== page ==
Tilt-Shift Experiment #1

Sorry I’ve been a little off track with my posting lately. Been quite busy with the usual life happenings, work, etc. Currently I’ve been editing photos for the jewelry lookbook that I shot about two weeks ago and I can’t wait for the final result! This coming Sunday I have a senior portrait session which I’m super excited about because those are usually fun. And of course, I’m always looking for various potential opportunities out there.

In the meantime, I’ll post a few photos for you to enjoy of my experience with a tilt-shift lens! I finally decided to rent one and take it out for a weekend just to test the waters a bit with it, never having used this type of lens before. I had the Nikon PC-E 24mm f3.5 lens (PC in a Nikon indicating “perspective control” i.e. tilt-shift).

Third Ave., New York City © Brandie Raasch 2010

In the first image above I think you can see why tilt-shift lenses are great for architectural photography. Rather than the POV here being of someone looking up, as if you’ve ever tried to photograph a tall building you know you must do in order to get the top into view. Here however, the top of the building furthest back is in view while at the same there is no apparent tilting of the camera because the lens itself tilts to achieve this perspective.

Guggenheim Museum, New York City © Brandie Raasch 2010

Again, the image of the Guggenheim is straight on rather than the view being tilted upwards. In this photo I also added a lomography photo effect for fun.

Man Under Bridge, Central Park © Brandie Raasch 2010

Grand Central Station, New York City © Brandie Raasch 2010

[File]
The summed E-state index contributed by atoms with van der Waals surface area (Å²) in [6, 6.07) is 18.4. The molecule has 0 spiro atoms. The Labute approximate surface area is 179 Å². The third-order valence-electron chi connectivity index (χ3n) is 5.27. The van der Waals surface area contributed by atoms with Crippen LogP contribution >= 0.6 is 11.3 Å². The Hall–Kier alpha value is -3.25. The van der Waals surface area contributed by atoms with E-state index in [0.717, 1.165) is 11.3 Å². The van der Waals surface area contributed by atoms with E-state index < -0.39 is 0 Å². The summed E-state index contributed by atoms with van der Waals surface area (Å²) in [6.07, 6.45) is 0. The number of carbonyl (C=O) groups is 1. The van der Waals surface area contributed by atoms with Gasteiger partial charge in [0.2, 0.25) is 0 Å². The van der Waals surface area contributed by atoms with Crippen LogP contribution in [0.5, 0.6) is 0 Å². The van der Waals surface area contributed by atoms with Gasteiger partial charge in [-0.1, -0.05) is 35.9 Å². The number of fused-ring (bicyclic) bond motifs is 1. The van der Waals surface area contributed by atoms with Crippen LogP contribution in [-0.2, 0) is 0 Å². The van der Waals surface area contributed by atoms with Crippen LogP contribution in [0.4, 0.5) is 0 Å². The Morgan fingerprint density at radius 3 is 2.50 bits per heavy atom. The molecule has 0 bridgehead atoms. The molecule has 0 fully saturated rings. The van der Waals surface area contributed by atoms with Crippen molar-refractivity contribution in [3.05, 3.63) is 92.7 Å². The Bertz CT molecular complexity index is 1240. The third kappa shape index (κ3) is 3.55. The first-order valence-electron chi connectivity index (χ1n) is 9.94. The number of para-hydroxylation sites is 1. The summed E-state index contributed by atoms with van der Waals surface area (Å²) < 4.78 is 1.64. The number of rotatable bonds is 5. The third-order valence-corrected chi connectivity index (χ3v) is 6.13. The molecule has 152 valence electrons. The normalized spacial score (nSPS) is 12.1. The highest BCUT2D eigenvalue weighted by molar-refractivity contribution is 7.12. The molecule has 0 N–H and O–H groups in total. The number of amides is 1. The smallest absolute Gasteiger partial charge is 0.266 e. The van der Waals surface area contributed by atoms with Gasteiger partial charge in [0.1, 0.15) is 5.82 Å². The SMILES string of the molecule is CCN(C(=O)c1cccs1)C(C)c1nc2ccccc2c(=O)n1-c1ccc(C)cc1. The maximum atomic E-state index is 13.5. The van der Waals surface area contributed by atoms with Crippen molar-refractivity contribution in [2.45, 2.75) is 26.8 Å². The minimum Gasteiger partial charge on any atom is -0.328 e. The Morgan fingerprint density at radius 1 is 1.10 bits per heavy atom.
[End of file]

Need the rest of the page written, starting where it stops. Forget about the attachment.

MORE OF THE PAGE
Grand Central Station, New York City © Brandie Raasch 2010

In the next three photos above I added the same lomography effect to give the photos a different look. You can also see in these how the tilt-shift, as I’ve mentioned in a previous post, has a miniaturizing effect which also adds to the unique perspective control that it offers.

Interestingly enough, as I was flipping through the June issue of Elle magazine I came across an editorial titled “In the Brights.” It was shot by Serge Leblon and I was instantly struck by two of the photos in the spread, almost certain they had to have been shot using a tilt-shift lens. Luckily I found the images over at TrendHunter and you can view the first here and the second here. What I was mostly interested in was the fact that I was seeing this lens used in a fashion spread as opposed to its typical use. What do you think about using tilt-shift in fashion photography? For myself, I’m always interested in new ideas and interesting ways of photographing subjects and though I’m sure it depends on the type of fashion shoot and the overall look one is going for, I thought it was definitely a unique and perhaps somewhat bold addition to this group of photos.


About Brandie

I'm a freelance photographer based in Paris.
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1 Response to Tilt-Shift Experiment #1

  1. Pingback: What’s Your Camera Setup | Brandie Raasch Photography

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